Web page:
able to

meet the enemy the


^

must

legionaries

first

being

pile their

baggage {sarcinae in acervuin comportantur, sarcinae con-

f^>'untur),

draw the

shields from their coverings {tegimenta

detrahutifur), put

scutis

on

their

field

badges {insignia

accommodantur) put on helmets {galeae induuntur, galeantur), and get their weapons ready {arma expeciiuntu^r, legio
,

B.G.vii,i8.

Of course time was needed


must be won by the vanguard. An
armatur).

B.G.

II, 17;

1^66^'^A

for all this,

and time

enemy,
knowing these facts, would seek to attack the Roman army
on the march {sub sarcinis adoriri, impeditos in agmine
adoriri), and meanwhile give as httle time as possible for
making the proper preparations to resist.
135.

c.

The advance

in order of battle {acie ins true fa)

could occur only for short distances.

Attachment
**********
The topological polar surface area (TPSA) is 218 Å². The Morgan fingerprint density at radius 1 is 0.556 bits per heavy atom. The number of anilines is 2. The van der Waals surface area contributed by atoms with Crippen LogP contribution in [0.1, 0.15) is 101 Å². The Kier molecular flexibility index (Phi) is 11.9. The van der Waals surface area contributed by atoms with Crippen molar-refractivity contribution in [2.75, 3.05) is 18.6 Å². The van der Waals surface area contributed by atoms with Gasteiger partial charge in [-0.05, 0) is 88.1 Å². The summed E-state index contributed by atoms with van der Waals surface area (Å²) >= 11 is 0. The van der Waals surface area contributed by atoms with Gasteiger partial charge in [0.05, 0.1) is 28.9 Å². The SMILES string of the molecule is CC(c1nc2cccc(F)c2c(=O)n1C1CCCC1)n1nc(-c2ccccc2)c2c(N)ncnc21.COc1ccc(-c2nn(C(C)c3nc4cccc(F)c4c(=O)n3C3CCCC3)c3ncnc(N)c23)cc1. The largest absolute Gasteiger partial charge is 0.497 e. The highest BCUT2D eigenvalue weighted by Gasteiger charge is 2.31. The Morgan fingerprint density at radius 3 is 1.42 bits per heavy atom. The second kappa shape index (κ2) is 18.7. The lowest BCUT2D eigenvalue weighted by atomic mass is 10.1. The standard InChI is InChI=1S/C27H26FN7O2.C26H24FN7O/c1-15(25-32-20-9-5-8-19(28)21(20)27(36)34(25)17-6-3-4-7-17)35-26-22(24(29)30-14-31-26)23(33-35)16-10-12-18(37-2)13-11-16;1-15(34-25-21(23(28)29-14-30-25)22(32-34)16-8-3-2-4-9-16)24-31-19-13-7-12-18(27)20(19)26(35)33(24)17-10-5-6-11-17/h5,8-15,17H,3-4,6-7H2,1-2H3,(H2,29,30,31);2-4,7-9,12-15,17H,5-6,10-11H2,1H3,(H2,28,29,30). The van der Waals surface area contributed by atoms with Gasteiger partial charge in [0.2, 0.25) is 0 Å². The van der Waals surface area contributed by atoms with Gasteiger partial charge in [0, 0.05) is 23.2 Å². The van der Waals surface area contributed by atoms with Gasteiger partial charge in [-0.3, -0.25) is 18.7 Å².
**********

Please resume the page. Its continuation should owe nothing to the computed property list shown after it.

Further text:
two occasions

When

find

for a distance of 16,000 steps, or

the immediate

ground was

We

it

made on

about three

This formation could only be employed when

hours' time.
in

enterprising

vicinity of

enemy, and when the

the

suitable.

marching

in columns, as

in

order of battle, the legions marched

has been explained under the

tactics of the

men

legion.

And when

B.G. VIII,

must

^^'

ins truefae).

be ready for immediate battle {kgiones armatae et


This alone would prevent a march to any

all

in this order

it

is

clear that the

TACTICS OF THE ARMY.


{sarcinae) must

great distance, as the baggage


in

all

be

left

camp.

The Retreat.

2.

136.

The

sent out of

camp

tachment of

was usually

in

less

con-

one of two forms


;

b.

The

re-

{agmine quadrato).

For the

a.

It

is

column, with baggage massed

retreat in

treat in square

137.

enemy

retreat in presence of the

venient than an advance.


a.

6/

as

retreat

in

column, the baggage wasc.ni,

soon as possible, under escort of a de-

infantry, often of

7-;.

^''"

This body

an entire legion.

With them marched a detail of centurions and men whose business was to stake out
the new camp.
Then followed the main body, the cohorts in column of

would constitute the vanguard.

centuries.